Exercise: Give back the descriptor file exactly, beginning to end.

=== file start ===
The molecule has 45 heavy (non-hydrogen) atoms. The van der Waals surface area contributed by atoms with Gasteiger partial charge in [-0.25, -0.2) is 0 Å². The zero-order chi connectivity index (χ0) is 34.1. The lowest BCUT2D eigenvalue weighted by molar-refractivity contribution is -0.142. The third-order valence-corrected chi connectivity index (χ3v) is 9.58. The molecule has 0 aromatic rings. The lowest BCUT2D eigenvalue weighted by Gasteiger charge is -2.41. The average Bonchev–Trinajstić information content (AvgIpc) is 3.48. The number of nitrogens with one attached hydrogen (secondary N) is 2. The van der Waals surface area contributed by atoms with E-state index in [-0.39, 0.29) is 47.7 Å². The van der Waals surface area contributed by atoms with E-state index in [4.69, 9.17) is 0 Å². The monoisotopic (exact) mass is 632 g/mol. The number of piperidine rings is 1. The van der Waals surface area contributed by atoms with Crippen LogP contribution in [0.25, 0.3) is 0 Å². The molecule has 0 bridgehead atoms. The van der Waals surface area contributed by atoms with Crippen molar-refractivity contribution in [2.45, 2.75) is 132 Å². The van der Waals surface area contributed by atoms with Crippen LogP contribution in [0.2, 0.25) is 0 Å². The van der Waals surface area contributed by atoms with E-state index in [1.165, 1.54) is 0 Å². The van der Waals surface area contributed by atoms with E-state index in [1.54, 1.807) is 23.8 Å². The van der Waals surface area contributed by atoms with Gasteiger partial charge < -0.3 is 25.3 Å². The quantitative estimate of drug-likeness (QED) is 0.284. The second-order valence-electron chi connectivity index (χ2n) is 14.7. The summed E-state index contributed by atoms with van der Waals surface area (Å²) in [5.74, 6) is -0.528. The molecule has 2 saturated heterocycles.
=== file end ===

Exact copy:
The molecule has 45 heavy (non-hydrogen) atoms. The van der Waals surface area contributed by atoms with Gasteiger partial charge in [-0.25, -0.2) is 0 Å². The zero-order chi connectivity index (χ0) is 34.1. The lowest BCUT2D eigenvalue weighted by molar-refractivity contribution is -0.142. The third-order valence-corrected chi connectivity index (χ3v) is 9.58. The molecule has 0 aromatic rings. The lowest BCUT2D eigenvalue weighted by Gasteiger charge is -2.41. The average Bonchev–Trinajstić information content (AvgIpc) is 3.48. The number of nitrogens with one attached hydrogen (secondary N) is 2. The van der Waals surface area contributed by atoms with E-state index in [-0.39, 0.29) is 47.7 Å². The van der Waals surface area contributed by atoms with E-state index in [4.69, 9.17) is 0 Å². The monoisotopic (exact) mass is 632 g/mol. The number of piperidine rings is 1. The van der Waals surface area contributed by atoms with Crippen LogP contribution in [0.25, 0.3) is 0 Å². The molecule has 0 bridgehead atoms. The van der Waals surface area contributed by atoms with Crippen molar-refractivity contribution in [2.45, 2.75) is 132 Å². The van der Waals surface area contributed by atoms with Crippen LogP contribution in [0.2, 0.25) is 0 Å². The van der Waals surface area contributed by atoms with E-state index in [1.165, 1.54) is 0 Å². The van der Waals surface area contributed by atoms with E-state index in [1.54, 1.807) is 23.8 Å². The van der Waals surface area contributed by atoms with Gasteiger partial charge < -0.3 is 25.3 Å². The quantitative estimate of drug-likeness (QED) is 0.284. The second-order valence-electron chi connectivity index (χ2n) is 14.7. The summed E-state index contributed by atoms with van der Waals surface area (Å²) in [5.74, 6) is -0.528. The molecule has 2 saturated heterocycles.